Madison - St. Clair Record

Wednesday, August 21, 2019

Fifth District reverses Judge Rudolf's dismissal of suit involving severance pay for accumulated sick time

By Heather Isringhausen Gvillo | Mar 30, 2016

The Fifth District Appellate Court reversed St. Clair County Associate Judge Heinz Rudolf’s decision dismissing a former school administrator’s arbitration case against East St. Louis School District 189 for allegedly failing to pay accumulated sick leave as a severance upon retirement.

Justice S. Gene Schwarm delivered the March 24 Rule 23 decision, reversing and remanding the case to St. Clair County Circuit Court for further proceedings.

Plaintiff Daphne Brown-Wright filed the complaint against the East St. Louis School District alleging the defendant had a policy promising to pay a percentage of accumulated sick leave as severance pay for school administrators.

The appellate court concluded that Brown-Wright sufficiently pled actions for promissory estoppel, breach of implied contract and violation of the Illinois Wage Payment and Collection Act.

In her complaint, Brown-Wright claims she was employed by the school district from September 1975 until September 1999. She was then rehired by the school district in August 2002 and worked there until June 30, 2012, when she retired.

She alleges that her rate of pay was $421.23 per day when she retired and she had accumulated 69.5 days of sick leave from 2002 until 2012 and an additional 110.5 days of sick leave from 1975 until 1998.

Brown-Wright claims the district’s policy regarding retirement of its administrative employees states that accumulated sick leave will be included in severance pay, paying up to 75 percent of sick leave up to 180 days for those with 20 or more years of service.

As a result, the plaintiff sought $56,866.05 in severance pay when she retired. The district refused her request and Brown-Wright filed suit.

Then on Jan. 22, 2015, the school district filed a motion to dismiss the plaintiff’s second amended complaint. It argued that the plaintiff could not impose an implied contract upon it because it was a local governmental entity. It also claimed she failed to sufficiently allege an employment contract pursuant to the Wage Payment Act.

The district court agreed and dismissed the case on April 14, 2015. Brown-Wright appealed.

In her appeal, she argues that the circuit court improperly dismissed her case for promissory estoppel.

The appellate court agrees that the policy language provided a tiered structure for the percentage of accumulated sick leave to be paid based upon years of service.

“There is no indication in the record that the plaintiff could not establish that the District knew its employees would rely upon its policy when making decisions about continued employment with the District or that the plaintiff was aware of the District policy and understood the terms as a promise and reasonably relied on it in continuing her employment with the District,” Schwarm wrote.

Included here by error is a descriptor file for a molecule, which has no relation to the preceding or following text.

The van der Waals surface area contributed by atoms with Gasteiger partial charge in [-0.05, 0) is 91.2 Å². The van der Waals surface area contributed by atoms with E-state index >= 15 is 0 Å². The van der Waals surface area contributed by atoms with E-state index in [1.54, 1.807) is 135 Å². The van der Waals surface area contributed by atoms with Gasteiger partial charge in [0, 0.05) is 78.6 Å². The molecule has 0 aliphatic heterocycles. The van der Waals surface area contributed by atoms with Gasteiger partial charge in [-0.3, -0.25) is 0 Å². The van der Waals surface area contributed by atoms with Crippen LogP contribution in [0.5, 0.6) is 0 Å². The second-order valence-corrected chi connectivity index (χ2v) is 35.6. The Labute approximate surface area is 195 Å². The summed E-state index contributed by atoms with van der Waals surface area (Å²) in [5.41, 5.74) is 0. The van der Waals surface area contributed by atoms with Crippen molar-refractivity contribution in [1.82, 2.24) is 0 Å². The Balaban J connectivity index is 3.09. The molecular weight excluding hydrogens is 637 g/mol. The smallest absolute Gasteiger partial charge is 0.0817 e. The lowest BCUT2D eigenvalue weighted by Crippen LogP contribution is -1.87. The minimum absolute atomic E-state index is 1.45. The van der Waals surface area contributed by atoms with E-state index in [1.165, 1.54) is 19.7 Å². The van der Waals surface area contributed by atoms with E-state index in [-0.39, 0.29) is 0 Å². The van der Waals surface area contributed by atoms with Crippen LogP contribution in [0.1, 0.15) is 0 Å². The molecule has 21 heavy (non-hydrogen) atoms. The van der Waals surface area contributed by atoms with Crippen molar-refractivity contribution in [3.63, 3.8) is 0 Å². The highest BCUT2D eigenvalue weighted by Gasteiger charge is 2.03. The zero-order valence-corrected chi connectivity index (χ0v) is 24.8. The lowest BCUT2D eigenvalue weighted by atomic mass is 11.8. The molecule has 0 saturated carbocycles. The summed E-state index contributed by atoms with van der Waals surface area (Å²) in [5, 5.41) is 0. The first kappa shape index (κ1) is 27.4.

Brown-Wright also argues that the circuit court erred in dismissing her claim for breach of implied-in-fact contract.

The appellate court agrees, stating that “the plaintiff has sufficiently alleged a contract implied in fact, a contractual duty by reason of the District’s promissory expression which may be inferred from the facts and circumstances and by expressions on the part of the District showing an intention to be bound.”

In regards to the Wage Payment Act, Brown-Wright argues that the circuit court erred when it dismissed her complaint on the basis that the school district did not assent to an agreement based on the policy.

Schwarm wrote that the district failed to provide an express, explicit or unequivocal statement showing an intent to disclaim or negate the promise to pay accumulated sick leave upon retirement.

“The plaintiff sufficiently alleged that in refusing her demand for severance pay under the District policy, the District violated its obligation to timely pay wages earned to her as an employee,” he continued.

The school district, however, argues that the complaint was properly dismissed because the language cited in the complaint was not adopted until June 2006, after the plaintiff returned to the district to work as an administrator in 2002.

Brown-Wright counters that the district promised in its policy to pay accumulated sick leave to retiring administrators as severance and she responded by continuing to work.

The appellate court agrees, stating that Brown-Wright’s continued work “demonstrated her reliance on the policy for purposes of promissory estoppel, constituted consideration for the promises contained in the District’s offer, and manifested her assent to the District’s policy.”

The school district also argues that its policy is governmental legislative action that cannot form the basis of reasonable reliance for purposes of promissory estoppel and cannot create contractual rights.

However, the appellate court concludes that the school district failed to address any language in its policy that discounts the clear, specific, written and disseminated promise found in the plaintiff’s complaint.

The Fifth District ruled that Rudolf improperly dismissed the plaintiff’s complaint, reversing the decision and remanding the case for further proceedings.

Justices Thomas M. Welch and James Moore concurred.

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